Chief Commissioner of State Revenue v Sayden Pty Ltd ATF Griffin Property Unit Trust (RD)  NSWADTAP 14
|Date of judgement||02 May 2012||Proceeding No.||116042|
|Judge(s)||Judge K P O'Connor, DO President
M Hole, Judicial Member
C Bennett, Non-judicial Member
|Court or Tribunal||Administrative Decisions Tribunal Appeal Panel|
|Catchwords||REVENUE - Land Tax - Tax-free threshold for 'fixed trust' - Tribunal held applicable - Appeal - Amendment to deed mirroring statutory criteria insufficient in circumstances - Held criteria for fixed trust not satisfied - Appeal allowed - Land Tax Management Act 1956, s 3A(3B)|
|Cases cited||Byrnes v Kendle  HCA 26
Collector of Customs v Pozzolanic Enterprises Pty Ltd (1993) 43 FCR 280
Commissioner of Taxation v Bamford (2010) 240 CLR 481
CPT Custodian Pty Ltd v Commissioner of State Revenue; Commissioner of State Revenue v Karingal 2 Holdings Pty Ltd  HCA 53
GTN Developments Pty Ltd v Chief Commissioner of State Revenue  NSWADT 168
Pearson v Commissioner of Taxation  FCAFC 111
Sayden Pty Limited v Chief Commissioner of State Revenue  NSWADT 288
The taxpayer held taxable land upon trust. The question before the Appeal Panel was whether the trust was a "fixed trust" within the meaning of the Land Tax Management Act 1956. If the trust was not a fixed trust it would be a "special trust" and the benefit of the tax-free threshold would not be claimable.
In order to be a "fixed trust" the trust had to satisfy the "relevant criteria" which were set forth in section 3A(3B) of the Act.
The taxpayer was successful at first instance before the Tribunal.
The Appeal Panel allowed the appeal of the Chief Commissioner and held that the relevant criteria were not satisfied.
The applicant, Sayden Pty Ltd was the legal owner of land which would ordinarily attract land tax. This land was held as trustee for the Griffin Family Trust. On 23 November 2010 the applicant granted to itself a life estate in the land which was to be held as trustee for the Griffin Property Unit Trust. The life estate was to be measured by the lives of two individuals.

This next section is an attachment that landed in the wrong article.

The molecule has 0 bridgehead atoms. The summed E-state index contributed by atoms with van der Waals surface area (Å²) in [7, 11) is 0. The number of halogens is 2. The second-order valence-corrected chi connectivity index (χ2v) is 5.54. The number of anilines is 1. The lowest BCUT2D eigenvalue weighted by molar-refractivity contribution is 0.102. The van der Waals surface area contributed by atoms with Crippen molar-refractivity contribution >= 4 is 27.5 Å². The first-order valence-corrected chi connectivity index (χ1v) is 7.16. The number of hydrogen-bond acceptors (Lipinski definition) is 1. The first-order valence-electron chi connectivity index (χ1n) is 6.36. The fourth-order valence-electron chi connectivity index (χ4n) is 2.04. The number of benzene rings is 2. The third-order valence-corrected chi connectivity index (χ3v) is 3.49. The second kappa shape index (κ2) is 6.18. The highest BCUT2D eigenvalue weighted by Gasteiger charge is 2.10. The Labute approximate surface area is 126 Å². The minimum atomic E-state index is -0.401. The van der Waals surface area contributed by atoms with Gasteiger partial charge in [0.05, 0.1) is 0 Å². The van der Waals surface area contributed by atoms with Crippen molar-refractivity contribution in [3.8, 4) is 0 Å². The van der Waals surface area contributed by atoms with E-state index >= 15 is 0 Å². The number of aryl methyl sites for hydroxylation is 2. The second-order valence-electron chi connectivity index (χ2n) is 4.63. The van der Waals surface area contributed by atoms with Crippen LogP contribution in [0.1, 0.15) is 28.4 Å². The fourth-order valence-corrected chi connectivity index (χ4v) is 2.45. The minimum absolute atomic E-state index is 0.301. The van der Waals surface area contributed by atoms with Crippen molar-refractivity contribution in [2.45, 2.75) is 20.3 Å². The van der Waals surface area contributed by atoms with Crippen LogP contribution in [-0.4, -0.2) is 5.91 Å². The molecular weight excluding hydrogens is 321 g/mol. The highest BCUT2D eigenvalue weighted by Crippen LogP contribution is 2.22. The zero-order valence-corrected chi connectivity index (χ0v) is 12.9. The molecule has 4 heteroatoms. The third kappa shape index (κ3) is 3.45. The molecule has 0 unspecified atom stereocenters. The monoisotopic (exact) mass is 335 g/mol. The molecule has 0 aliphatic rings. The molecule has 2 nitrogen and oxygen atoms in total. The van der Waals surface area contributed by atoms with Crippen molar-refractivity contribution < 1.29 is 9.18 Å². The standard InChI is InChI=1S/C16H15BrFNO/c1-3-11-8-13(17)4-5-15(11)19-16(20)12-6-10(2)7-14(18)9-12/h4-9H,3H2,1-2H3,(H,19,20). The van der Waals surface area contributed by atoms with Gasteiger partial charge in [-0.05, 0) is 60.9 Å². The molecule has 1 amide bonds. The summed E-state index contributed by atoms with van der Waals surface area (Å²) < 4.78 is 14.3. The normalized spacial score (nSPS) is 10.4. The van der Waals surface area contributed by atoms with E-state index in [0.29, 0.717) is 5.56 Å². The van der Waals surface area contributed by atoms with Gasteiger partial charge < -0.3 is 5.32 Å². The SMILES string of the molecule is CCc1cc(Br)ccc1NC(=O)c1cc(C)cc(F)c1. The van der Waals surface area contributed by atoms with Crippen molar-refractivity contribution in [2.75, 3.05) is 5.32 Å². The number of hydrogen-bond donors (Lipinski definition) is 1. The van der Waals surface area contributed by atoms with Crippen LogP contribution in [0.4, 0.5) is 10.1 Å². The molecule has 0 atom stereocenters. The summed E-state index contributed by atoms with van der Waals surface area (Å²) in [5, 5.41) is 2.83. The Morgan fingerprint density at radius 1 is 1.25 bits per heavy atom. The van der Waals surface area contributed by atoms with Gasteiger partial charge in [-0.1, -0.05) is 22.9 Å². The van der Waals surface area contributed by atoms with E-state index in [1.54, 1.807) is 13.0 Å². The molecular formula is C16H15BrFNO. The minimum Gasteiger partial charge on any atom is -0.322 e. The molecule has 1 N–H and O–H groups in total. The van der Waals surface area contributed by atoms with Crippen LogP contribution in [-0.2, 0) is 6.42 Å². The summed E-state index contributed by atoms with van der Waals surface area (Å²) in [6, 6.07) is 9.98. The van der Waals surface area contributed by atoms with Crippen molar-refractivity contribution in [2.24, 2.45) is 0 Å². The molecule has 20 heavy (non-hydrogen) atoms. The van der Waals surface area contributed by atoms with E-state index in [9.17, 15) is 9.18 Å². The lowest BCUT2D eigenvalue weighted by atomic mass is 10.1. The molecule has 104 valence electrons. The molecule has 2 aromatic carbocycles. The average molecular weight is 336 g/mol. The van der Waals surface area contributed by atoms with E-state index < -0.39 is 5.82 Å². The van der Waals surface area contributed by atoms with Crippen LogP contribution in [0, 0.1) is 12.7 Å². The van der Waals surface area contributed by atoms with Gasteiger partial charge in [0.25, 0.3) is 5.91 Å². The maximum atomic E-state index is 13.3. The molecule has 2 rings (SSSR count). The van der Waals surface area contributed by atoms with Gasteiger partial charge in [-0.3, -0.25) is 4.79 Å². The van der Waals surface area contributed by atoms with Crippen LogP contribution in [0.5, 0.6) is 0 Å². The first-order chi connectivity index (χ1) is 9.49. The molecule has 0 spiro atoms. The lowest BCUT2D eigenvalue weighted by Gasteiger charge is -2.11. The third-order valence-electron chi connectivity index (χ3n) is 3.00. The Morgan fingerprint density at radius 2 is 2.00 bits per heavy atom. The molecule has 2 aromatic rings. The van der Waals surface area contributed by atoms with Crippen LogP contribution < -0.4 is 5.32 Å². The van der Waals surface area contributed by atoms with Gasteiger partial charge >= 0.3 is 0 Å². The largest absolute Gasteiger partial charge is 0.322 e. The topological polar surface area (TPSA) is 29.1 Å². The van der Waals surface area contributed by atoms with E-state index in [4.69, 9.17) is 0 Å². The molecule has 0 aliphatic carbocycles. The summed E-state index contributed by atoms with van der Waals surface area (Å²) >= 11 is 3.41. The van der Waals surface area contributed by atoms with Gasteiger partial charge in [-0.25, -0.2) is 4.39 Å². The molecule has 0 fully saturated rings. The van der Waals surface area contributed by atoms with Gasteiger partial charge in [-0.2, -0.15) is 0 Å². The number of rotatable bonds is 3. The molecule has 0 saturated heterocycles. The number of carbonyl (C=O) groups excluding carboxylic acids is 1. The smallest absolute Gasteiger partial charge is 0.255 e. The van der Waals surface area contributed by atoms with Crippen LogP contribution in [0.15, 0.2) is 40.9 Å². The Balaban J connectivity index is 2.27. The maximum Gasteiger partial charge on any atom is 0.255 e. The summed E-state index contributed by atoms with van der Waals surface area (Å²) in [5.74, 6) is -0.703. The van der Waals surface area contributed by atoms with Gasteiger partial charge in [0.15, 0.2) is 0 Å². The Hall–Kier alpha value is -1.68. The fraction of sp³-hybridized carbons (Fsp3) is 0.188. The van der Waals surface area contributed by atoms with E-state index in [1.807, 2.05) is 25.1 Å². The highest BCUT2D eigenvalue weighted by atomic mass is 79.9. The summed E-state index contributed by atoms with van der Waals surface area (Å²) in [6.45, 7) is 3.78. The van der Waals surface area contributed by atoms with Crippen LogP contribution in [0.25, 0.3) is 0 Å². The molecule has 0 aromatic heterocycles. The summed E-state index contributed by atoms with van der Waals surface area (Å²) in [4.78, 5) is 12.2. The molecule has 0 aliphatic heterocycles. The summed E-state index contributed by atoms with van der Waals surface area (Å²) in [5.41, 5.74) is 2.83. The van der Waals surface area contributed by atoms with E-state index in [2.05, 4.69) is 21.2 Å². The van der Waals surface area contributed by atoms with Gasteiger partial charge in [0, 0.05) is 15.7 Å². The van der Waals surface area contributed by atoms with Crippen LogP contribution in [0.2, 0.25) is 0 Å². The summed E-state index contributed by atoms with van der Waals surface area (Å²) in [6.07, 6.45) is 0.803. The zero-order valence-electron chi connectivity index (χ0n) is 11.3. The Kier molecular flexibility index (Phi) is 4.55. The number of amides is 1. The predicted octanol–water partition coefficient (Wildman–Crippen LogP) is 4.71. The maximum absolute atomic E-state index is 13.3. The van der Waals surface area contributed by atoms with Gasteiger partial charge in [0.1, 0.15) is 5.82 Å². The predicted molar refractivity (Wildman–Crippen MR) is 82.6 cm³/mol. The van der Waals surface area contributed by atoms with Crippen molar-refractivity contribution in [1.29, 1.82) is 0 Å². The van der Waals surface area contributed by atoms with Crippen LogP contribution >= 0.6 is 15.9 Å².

On 11 December 2010 the trust deed was amended by the inclusion of a new clause 2(c), which read as follows:
"2(c) Notwithstanding any other provision of this Deed, the Trustee hereby admits that the Registered Holders:
are presently entitled to a fixed proportion of any distribution of income or capital of the trust, made by the Trustee, based on the proportion of income or capital units which each person owned in the Trust; and
are presently entitled to all of the income and capital of the Trust, subject to the payment of the expenses properly incurred by the Trustee in the authorized administration of the Trust; and
may require the Trustee to wind up the Trust and distribute either the land or the net proceeds of the sale of the land; and
the Trustee shall not remove, restrict or otherwise affect by the exercise of any discretion, or by a failure to exercise any discretion, paragraphs (i), (ii) and (iii) of this sub-clause."
The question was whether the inclusion of this new clause had the effect of converting the trust from a special trust to a fixed trust, as those terms are comprehended by section 3A of the Land Tax Management Act 1956 ("the Act"). If it did have that effect, the trust would be entitled to the land tax threshold.
The “relevant criteria”
In order to be a fixed trust the trust must satisfy the relevant criteria, set out in section 3A as follows:
the trust deed specifically provides that the beneficiaries of the trust:
are presently entitled to the income of the trust, subject only to payment of proper expenses by and of the trustee relating to the administration of the trust, and
are presently entitled to the capital of the trust, and may require the trustee to wind up the trust and distribute the trust property or the net proceeds of the trust property,